The security skills shortage: A golden opportunity for creative CISOs
I have attended (and continue to attend) multiple industry conferences and events, speaking on stage and networking with people all over the world on the global issues that face us as security professionals.
I have also noticed the steady decline in optimism from the CISOs I speak to - the conversations are rarely brimming with positivity. They are more than aware of the increasingly difficult battle to thwart security risks, but it seems that some are resigned to an inevitability that they will fall victim to a breach, rather than seeking opportunities to improve and streamline security with current and future resources.
By far, the most common issue is one of cybersecurity skills shortage. How can you possibly fight an enemy increasing in numbers, strength and cunning, when you simply don’t have the headcount to support a realistic defence? We hear:
“Our security team isn’t big enough to support our engineering team.”
“We can’t compete with the amazing salary packages offered by overseas companies, so our best security staff are constantly poached.”
“Our security experts are too occupied with urgent firefighting to concentrate on skill development.”
These concerns are backed in recent research reports, including a 2017 Ponemon Institute Survey where “lack of competent in-house staff” was the CISO’s chief worry, topping even company data breaches.
The security skills gap is real, it is a huge challenge and it won’t just clear up one day without considered strategy. Markets like Australia are especially at risk, with home-grown talent moving abroad for better pay and the promise of cross-continental adventure, while Australian immigration laws make it difficult for a reciprocal situation with security experts from overseas.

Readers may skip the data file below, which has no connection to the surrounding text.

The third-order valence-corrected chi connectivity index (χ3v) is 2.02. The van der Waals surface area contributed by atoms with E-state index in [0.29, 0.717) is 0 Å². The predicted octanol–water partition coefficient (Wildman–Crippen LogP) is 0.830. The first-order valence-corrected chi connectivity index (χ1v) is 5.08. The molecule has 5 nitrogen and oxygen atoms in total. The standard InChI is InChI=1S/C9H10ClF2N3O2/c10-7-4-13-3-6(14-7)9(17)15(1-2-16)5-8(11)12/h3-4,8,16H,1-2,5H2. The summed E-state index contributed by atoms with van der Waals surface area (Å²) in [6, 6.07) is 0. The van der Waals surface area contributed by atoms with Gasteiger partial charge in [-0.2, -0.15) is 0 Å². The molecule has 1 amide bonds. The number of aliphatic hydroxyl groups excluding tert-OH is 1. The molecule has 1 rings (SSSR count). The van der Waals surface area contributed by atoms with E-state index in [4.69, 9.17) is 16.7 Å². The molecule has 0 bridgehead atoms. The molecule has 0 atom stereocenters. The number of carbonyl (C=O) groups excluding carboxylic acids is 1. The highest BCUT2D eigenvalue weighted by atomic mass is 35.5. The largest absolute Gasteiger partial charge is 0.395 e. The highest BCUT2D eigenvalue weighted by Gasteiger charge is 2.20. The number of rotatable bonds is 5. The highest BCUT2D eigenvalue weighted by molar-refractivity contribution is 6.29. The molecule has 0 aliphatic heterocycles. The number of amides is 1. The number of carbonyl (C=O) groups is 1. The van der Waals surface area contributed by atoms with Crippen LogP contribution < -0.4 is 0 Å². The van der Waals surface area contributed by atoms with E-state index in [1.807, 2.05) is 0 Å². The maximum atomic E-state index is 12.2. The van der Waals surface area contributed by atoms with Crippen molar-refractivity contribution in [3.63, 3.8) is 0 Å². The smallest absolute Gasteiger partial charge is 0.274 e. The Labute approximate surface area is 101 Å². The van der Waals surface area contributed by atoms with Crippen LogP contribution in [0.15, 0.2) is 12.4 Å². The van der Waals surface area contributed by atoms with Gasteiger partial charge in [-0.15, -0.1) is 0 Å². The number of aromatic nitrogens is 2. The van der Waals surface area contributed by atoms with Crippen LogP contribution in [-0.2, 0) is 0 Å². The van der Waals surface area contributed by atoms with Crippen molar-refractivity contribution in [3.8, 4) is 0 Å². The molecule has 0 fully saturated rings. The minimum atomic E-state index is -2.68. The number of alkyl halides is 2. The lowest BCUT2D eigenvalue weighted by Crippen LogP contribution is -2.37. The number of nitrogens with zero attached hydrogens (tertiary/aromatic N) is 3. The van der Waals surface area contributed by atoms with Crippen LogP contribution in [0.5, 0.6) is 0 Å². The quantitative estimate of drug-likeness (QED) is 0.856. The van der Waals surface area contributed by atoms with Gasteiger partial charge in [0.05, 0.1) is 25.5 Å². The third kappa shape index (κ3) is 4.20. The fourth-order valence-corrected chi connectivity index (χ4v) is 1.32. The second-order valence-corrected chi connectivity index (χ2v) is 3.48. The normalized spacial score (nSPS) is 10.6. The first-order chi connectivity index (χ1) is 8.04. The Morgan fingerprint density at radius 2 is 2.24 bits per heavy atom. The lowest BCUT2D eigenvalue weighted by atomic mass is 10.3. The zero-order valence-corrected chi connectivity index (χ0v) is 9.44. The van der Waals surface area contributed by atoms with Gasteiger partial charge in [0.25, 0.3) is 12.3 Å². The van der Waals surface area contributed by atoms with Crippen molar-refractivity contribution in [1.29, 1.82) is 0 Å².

However, the Australian skills shortage has whipped up some ingenuity, leading to a potent focus on national security skill-building. (As the old, alleged Benjamin Franklin quip goes, “Out of adversity comes opportunity.”) There is a visible push from government departments, educational facilities, savvy corporations, and of course startups, to roll out programs aimed at fortifying local security skills.
The very shallow security skills talent pool has also led to another opportunity, one that serves to up-skill and empower in-house (and even outsourced) development teams. It is a known fact that most of the world’s highest-scale security breaches were made possible due to errors in the software code itself, and with the average breach costing in excess of US$3.6 million, it makes sense to examine the application security budget.
It stands to reason that if developers remain untrained, the same mistakes will be made year after year, and the same reactive, expensive after-the-fact fixes will need to be applied. It seems a crazy way to burn through cash, all while an organization’s reputation as a security-conscious company goes down the drain.
So, why not change it up and secure software from the start of production?